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Carter Andrews Shares His Angling Obsession with the World

Diverse talents and huge enthusiasm have given Andrews much, and he’s passing it on

Be Inspired

The label “larger than life” gets thrown around a fair bit, but more often than not the reality doesn’t match the billing. Not so with Carter Andrews. In fact, spend just a few minutes with this bear of a man and you’ll quickly see that larger than life is an inadequate description.

Mercury Pro Team angler Carter “Big Boy” Andrews started life in Tennessee farm country. He grew up with visions of becoming a pro bass angler, but his life took a major turn once he discovered fly-fishing. Soon he became obsessed to the point he was compelled to take his talents out West, eventually settling into life as a guide in the fly-fishing mecca of Jackson Hole, Wyoming. There, he built a resume that would be the envy of anyone who’s ever pulled on a pair of waders, and in the process won nearly every possible accolade a freshwater fly fisherman could hope to have.

Then a chance trip to the Bahamas introduced Andrews to saltwater angling, and his life and career took another abrupt turn as he redirected his formidable focus toward a whole new facet of fishing. Soon he was working as a guide on Crooked Island, Bahamas, honing his craft and soaking up every bit of knowledge he could garner. Long story short, Andrews quickly became as big of a name in saltwater circles as he was in Rocky Mountain fly-fishing. Today he is the host of “The Obsession of Carter Andrews” television show, not to mention a recognized figure at practically any dock from Jacksonville to Panama, and plenty other fishing hot spots around the globe.

And while many of the so-called larger-than-life folks you’ll meet in life end up being more self-promoters than anything else, Andrews is as real as it gets. He’s quick to give credit to everyone who has helped him along the way, most notably legendary Florida angler Jose Wejebe, host of the popular “Spanish Fly TV” program. Wejebe was born in Havana, Cuba, in 1958, just before his family fled the Cuban revolution for Miami with scarcely more than the clothes on their backs. Wejebe flourished in Miami, and over the course of his career he became one of the most recognizable figures in south Florida fishing. In 1995, he launched “Spanish Fly TV,” which became a smash hit on the fledgling ESPN2 network and is still one of the most beloved fishing shows of all time. Before Wejebe’s tragic death in a 2012 small plane crash, he was a friend and mentor to Andrews.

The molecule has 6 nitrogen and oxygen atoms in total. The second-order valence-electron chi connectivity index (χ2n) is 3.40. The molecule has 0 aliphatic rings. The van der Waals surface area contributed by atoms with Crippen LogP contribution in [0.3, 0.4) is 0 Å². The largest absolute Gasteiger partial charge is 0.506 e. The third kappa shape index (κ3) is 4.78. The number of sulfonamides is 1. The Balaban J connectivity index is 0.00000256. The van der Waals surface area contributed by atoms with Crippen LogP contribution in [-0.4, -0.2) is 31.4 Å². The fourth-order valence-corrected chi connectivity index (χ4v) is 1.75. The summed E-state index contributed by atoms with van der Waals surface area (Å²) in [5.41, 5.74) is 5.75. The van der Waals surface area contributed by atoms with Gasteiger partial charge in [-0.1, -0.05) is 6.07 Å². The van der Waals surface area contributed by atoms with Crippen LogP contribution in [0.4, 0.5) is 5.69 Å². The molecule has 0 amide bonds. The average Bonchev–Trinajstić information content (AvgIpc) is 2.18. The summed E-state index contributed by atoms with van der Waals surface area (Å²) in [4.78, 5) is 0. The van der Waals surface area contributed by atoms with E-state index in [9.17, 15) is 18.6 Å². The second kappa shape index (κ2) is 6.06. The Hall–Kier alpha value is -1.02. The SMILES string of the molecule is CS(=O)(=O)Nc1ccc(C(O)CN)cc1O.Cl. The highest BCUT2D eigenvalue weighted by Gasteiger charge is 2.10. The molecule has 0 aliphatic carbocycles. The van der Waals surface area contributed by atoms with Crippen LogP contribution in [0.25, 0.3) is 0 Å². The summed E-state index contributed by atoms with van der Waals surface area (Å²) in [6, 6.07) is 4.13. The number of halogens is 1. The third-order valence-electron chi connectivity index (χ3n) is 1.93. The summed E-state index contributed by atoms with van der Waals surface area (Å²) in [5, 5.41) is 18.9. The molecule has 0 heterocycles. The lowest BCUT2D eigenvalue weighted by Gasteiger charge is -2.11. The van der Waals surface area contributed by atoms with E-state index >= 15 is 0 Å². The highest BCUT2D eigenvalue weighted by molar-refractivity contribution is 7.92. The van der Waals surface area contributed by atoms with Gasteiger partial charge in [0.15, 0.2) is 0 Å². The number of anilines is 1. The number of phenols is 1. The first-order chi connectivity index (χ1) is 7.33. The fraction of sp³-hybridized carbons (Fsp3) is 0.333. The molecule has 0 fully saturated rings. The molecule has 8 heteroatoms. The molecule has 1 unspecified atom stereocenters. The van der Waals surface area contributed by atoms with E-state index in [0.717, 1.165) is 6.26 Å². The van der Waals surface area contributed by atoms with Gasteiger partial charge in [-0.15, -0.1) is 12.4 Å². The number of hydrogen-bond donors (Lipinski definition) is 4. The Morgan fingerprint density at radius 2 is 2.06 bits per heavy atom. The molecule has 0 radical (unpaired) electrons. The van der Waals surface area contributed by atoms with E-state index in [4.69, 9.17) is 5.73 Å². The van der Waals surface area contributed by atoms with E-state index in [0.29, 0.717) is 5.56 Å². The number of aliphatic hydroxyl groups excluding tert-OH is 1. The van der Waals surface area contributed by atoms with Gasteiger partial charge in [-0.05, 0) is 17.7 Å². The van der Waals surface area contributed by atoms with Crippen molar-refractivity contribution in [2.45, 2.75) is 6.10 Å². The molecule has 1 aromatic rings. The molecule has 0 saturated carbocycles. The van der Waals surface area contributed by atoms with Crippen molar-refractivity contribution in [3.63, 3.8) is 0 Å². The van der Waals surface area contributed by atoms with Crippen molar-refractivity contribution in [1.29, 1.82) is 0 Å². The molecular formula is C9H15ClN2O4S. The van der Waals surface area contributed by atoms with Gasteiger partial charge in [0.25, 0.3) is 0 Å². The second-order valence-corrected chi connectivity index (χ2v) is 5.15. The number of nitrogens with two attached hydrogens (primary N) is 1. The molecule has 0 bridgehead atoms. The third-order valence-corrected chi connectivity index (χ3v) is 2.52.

“I was just this kid, fending for myself on Crooked Island, and Jose was coming to do a show there,” Andrews said. “I was nobody. I was trout fishing, roaming, working on Crooked Island and then The Man shows up. He accepted me, and that first trip we just hit it off together. He wasn’t pretentious or anything like that. That was the day I started learning more about saltwater fishing than ever before. He was just an open book. I ended up shooting 12 or 13 episodes on his show with him over about 15 years.

“I feel like everything that I do in practice and what I believe in comes from those times I spent with him.”

Like Wejebe, Andrews genuinely loves sharing his knowledge and enthusiasm with anyone he can. He also sees this paying-it-forward approach to be both a duty and a privilege.

“I’m the guy that you can find at the boat ramp that will stop and talk to anybody,” Andrews said. “I’ll tell ’em where I’m fishing, what I’m fishing for and how I’m gonna catch ’em. I have been fortunate in life that so many people shared stuff with me, and I think it’s just time to give back. I think that’s a really important part of where I am in my life. It’s just giving back.”

Today, Andrews calls Vero Beach, Florida, home. He lives on a small horse farm with his wife, Heidi, and daughters, Haley (16) and Payton (13). The family also still has a house in Jackson Hole and spends time out there every summer.

“Right now, we’ve got about 45 animals on our little farm here (in Vero Beach),” he said. “I grew up on a farm in Tennessee, so we’re just taking the opportunity to let my girls have the same type of experience. They both do a lot of riding, and they actually show horses as well.”

Though Carter has achieved no small degree of notoriety and continues to travel the world, recording shows with some of the biggest names in fishing, he still enjoys fishing for its own sake. And he’s happy to do it with whoever in his circle happens to be available at the time, chasing anything that will bite.

“You think of fishing as an individual sport, but really what it is is being with friends. It’s being with family and sharing experiences,” he said. “I have just as much fun taking my wife and our two girls out to fish in the Indian River as I do heading to Australia and going to fish with famed photographer and angler Al McGlashan for barramundi. I don’t ever fish by myself. I look at it as a time to share experiences and ideas.

“Getting more people into fishing is a huge part of it, and it always has been for me. I think it goes back to my days as a fishing guide because even though you’re guiding, what you really are is an instructor. You’re teaching. But where before I was teaching one or two people a day, now I feel like through the TV show I’m able to teach tens of thousands of viewers a week, and I really like that.”


For more information on “The Obsession of Carter Andrews” TV series, visit You can also follow Andrews on Facebook, Instagram, YouTube and Twitter.

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Carter Andrews Shares His Angling Obsession with the World
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